While you’re studying overseas
Become an independent learner
Especially if you will be doing your first post-secondary studies abroad, the challenge of moving from a very controlled study environment to complete liberty can be a big one! This is a great opportunity for you to become a more independent adult as you take responsibility for your academic success and make your parents, family, and most of all yourself, proud.
Deal with culture shock
Get ready for some cultural lessons
It’s not just about classroom education – you will learn a great deal from living in a different culture. This is not always easy: the customs, behavior, societal norms or religious practices in your new country might be unfamiliar. How people interact and what they eat can seem downright weird. And simple things like grocery shopping or navigating the city may leave you feeling a little lost.
It’s totally normal
It is absolutely normal to experience culture shock in a new place. In fact, few international students do not go through any culture shock, even if their background seems really similar to their new country! Practically everyone will struggle with a sense of displacement in a new environment. You are definitely not alone.
Stick with it!
If your initial excitement gives way to frustration and homesickness, don’t give up. Stay true to the reasons you decided to study abroad in the first place, and connect with new friends. Talk to locals to understand why things are different and get a better appreciation for their customs. The importance of sharing cannot be overstated, so reach out!
Get your social life on track
Build your life in your new location
Many international students report feeling isolated and lonely when they first arrive. You might be physically distant from family, friends and familiar surroundings. Language or cultural barriers can make things even harder. This makes it extra important to speak the local language, so you can forge some new friendships.
Capitalize on opportunities
Your university will offer a bunch of ways to meet new people and connect with fellow students: attend orientation week, and go on tours of facilities like libraries and gyms. Check out clubs and societies – even if it’s a bit outside your comfort zone or you wouldn’t usually join a club, it’s a helpful space to meet like-minded people. Platforms like Meetups are also a great way of finding others with common interests.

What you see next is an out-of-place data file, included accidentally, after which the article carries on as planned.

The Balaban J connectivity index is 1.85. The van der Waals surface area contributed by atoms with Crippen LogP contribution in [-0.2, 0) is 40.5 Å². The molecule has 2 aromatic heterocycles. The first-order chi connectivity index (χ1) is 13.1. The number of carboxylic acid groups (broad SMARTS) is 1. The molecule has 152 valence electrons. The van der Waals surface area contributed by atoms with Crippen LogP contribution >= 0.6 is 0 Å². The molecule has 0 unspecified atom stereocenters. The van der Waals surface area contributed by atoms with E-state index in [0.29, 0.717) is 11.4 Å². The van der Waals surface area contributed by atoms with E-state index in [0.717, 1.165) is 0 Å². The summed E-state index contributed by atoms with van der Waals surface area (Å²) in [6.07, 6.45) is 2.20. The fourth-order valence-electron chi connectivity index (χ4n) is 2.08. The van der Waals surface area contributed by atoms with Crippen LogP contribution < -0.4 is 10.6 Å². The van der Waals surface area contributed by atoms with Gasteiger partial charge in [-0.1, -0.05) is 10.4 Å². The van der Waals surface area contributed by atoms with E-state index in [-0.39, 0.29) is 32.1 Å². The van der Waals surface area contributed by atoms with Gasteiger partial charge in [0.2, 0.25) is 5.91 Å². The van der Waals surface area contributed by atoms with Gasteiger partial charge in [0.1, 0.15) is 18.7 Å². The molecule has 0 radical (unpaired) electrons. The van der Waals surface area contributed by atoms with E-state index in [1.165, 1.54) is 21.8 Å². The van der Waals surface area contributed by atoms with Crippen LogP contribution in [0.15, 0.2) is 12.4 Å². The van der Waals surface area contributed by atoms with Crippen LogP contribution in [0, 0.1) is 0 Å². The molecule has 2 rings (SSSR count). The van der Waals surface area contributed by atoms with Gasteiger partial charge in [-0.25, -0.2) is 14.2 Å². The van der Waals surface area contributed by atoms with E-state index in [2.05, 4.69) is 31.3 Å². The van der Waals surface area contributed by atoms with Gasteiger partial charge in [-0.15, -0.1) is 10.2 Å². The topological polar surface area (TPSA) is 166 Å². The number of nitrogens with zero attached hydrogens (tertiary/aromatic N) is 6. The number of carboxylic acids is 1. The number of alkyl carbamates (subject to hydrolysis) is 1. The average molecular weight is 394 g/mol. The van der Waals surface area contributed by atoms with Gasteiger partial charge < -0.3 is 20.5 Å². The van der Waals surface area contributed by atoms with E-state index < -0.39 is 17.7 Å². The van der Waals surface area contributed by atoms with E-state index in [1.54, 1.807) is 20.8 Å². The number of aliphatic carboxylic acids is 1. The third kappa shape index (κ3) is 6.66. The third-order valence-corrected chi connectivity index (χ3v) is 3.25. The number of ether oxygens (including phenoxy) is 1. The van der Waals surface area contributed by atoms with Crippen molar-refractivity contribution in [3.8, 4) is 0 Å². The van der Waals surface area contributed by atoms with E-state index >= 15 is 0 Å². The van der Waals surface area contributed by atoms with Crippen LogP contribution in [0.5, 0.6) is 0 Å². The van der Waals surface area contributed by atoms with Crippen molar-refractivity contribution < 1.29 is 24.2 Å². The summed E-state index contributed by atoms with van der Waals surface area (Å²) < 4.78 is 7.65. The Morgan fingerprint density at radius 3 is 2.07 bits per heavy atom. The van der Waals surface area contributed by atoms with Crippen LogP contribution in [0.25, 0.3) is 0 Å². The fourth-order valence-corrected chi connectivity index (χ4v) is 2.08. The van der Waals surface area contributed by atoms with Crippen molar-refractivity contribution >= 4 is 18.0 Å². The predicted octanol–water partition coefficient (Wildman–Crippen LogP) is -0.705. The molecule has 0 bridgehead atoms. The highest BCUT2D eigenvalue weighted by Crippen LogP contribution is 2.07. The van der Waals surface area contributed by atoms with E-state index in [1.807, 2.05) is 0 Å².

Joining a sports team or finding some friends to go to the gym with is an awesome idea – not just for the exercise and the endorphins, but also for the social experience. And resist the temptation to spend your whole time on social media, feeling sad and isolated (we all do it!). Get out there and be a part of the world around you.
Of course, you want to focus on your studies – that’s why you came, right? It can be easy to forget, but it’s just as critical to build a strong social network around you. Friends help in difficult times and are there to explore and share with. Connect with locals, as well as others from overseas, to strengthen your sense of belonging. Say ‘yes’ to invitations, even if you’re shy, and you’ll soon feel the benefits.
If the going gets tough
If you’re struggling, again, you are absolutely not alone – it is entirely normal to feel disoriented and down. Formal support is available for you: universities provide counselors who are well-versed in the challenges faced by international students, so don’t be afraid to inquire at the international student desk. Getting support will empower you to get through a challenging phase.
Enjoy and feel proud!
Once you’re established in your new country, take time to be proud of what you’ve achieved. Studying abroad is no mean feat – aside from the academic challenges, there are all kinds of new situations you will find yourself in and challenges you will overcome. But with good planning, an open mind and a positive attitude, studying overseas will be the best decision you’ve ever made. Go for it!
Studying abroad is life changing